David Grann's "Killers of the Flower Moon" in Photographs

DG400

David Grann's Killers of the Flower Moon: The Osage Murders and the Birth of the FBI was our favorite book of the year (you can see all of our picks here). We asked Grann if he would share a little more about the book with Amazon readers--he sent us these great photos from his research, along with captions.

 

 


 

Killers of the Flower Moon by David Grann

 

In the early 20th century, the members of the Osage Nation became the richest people per capita in the world, after oil was discovered under their reservation, in Northeast Oklahoma. Then they began to be mysteriously murdered off. The case became one of the FBI’s first major homicide investigations.

In telling this largely forgotten history in my new book, Killers of the Flower Moon: The Osage Murders and the Birth of the FBI, I drew on many archival and contemporary photographs to help document what happened. Here are some of the most powerful images.

 

In the early 1870s, the Osage had been driven from their lands in Kansas onto a rocky, presumably worthless reservation in northeastern Oklahoma.

 

DG1

 

This land, it turned out, was sitting above some of the largest oil deposits then in the United States. To extract that oil, prospectors had to pay the two thousand or so Osage for leases and royalties. In 1923, these Osage received collectively what would be worth today more than $400 million. Many of the Osage lived in mansions and had chauffeured cars.

  

DG2

 

Then the Osage began to die under mysterious circumstances. The family of Mollie Burkhart, an Osage woman, became a prime target.

 

DG3

 

In the spring of 1921, Mollie’s older sister, Anna, disappeared. 

 

DG4

 

A week later, Anna was found in this ravine, shot in the back of the head. 

DG5

Less than two months after Anna’s murder, Mollie’s mother, Lizzie, died. Evidence would later suggest that she had been poisoned. 

 

DG6

 

Mollie had a younger sister named Rita.

 

DG7

 

Rita was so frightened by these killings that she moved with her husband closer to town. Their house, where a maid also lived, was not far from Mollie’s.

 

DG8

 

Late one evening in March 1923, Mollie was woken by a loud explosion. She got up and went to her window and looked in the direction of her sister’s house, and all she saw was an orange ball rising into the sky. Somebody had planted a bomb under her sister’s house, killing Rita and her husband as well as the maid.

 

DG9

 

And it wasn’t just Mollie’s family that was being targeted. Other Osage were being systematically murdered, and several of those who tried to catch the killers were also killed. One attorney, W.W. Vaughan, was thrown off a speeding train.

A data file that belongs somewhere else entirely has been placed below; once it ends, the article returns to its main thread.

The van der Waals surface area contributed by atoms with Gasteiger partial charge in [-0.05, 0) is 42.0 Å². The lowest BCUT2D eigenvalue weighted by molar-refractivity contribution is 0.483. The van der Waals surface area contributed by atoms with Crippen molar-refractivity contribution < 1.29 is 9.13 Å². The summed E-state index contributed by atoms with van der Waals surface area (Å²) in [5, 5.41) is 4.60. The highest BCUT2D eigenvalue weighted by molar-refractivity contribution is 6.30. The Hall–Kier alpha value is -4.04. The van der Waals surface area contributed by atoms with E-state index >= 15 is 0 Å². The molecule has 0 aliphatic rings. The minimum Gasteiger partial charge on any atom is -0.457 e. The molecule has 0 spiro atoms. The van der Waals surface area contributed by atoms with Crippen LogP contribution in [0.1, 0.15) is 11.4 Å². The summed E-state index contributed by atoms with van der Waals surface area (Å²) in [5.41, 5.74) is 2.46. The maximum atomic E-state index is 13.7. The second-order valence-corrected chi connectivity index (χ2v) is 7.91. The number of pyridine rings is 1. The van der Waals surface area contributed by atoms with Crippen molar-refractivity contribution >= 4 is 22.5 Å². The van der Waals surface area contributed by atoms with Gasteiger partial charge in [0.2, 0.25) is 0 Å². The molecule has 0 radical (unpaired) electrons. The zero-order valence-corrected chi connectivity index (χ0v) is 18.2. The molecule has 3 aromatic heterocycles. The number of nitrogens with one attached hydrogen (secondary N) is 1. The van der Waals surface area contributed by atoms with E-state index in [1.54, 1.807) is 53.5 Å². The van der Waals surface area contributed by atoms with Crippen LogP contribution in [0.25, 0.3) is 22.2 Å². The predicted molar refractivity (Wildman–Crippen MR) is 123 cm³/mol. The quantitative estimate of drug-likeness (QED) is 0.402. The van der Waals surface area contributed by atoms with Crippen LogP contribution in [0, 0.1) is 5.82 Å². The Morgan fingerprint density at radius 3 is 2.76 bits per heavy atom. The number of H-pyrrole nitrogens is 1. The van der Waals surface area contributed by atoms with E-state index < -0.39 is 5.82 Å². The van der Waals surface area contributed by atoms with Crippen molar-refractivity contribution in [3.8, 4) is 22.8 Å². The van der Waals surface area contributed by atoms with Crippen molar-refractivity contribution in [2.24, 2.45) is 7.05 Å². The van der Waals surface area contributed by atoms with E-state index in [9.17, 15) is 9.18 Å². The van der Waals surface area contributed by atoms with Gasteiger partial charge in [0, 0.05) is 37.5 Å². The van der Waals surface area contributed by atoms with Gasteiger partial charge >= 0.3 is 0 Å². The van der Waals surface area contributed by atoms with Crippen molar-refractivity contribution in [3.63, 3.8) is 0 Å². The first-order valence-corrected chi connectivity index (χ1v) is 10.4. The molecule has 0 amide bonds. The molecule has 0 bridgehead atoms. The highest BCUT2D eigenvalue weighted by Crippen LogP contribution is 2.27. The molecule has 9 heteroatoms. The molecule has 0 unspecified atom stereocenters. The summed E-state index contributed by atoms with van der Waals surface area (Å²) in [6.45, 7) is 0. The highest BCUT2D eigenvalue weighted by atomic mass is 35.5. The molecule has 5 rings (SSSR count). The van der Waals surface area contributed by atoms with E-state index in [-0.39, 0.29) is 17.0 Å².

DG10Courtesy of Melville Vaughan

 

In 1923, after the official death toll had climbed to more than two dozen, the Osage Tribal Council issued a resolution demanding that federal authorities investigate the murders. And the case was eventually taken up by the Bureau of Investigation, then an obscure branch of the Justice Department, which was later renamed the Federal Bureau of Investigation.

The Bureau initially badly bungled the investigation. Agents released Blackie Thompson, a notorious outlaw, from jail, hoping to use him as an informant. Instead, he robbed a bank and killed a police officer. Thompson would later be gunned down himself.

 

DG11

 

J. Edgar Hoover had been appointed acting director of the Bureau in 1924. He was twenty-nine years old, and he feared the potential scandal from the bureau’s handling of the Osage case could undermine his dreams of building a bureaucratic kingdom.

 

DG12Courtesy of the Library of Congress

 

In 1925, in desperation, he brought in a field agent named Tom White to take over the case.

 

DG13

 

White was a former Texas Ranger and an old frontier lawman, and he put together an undercover team, including an American Indian agent. One of the agents posed as an insurance salesman; others pretended to be cattlemen.

 

DG14

 

By following the money to see who was profiting from the murders, White and his team were able to capture some of the killers. But one of the things I try to document in the book is that there was a much deeper and darker conspiracy that the bureau never exposed. As Mary Jo Webb, an Osage elder, told me, “This land is saturated with blood.”

 

DG15

 


You might also like:

 

ABR-RR-SUBS-yellow[1]

Sign up for the Amazon Book Review: Best books of the month * author interviews * the reading life * and more



Leave a Comment

Post a comment

Comments are moderated, and will not appear on this blog until approved.

Comments (0)

Lists + Reviews

Best Books Literature + Fiction Nonfiction Kids + Young Adult Mystery, Thriller + Suspense Science Fiction + Fantasy Comics + Graphic Novels Romance Eating + Drinking

Authors

Interviews Guest Essays Celebrity Picks

News + Features

News Features Awards

Editors

Omnivoracious, The Amazon Book Review

Feeds Facebook Twitter YouTube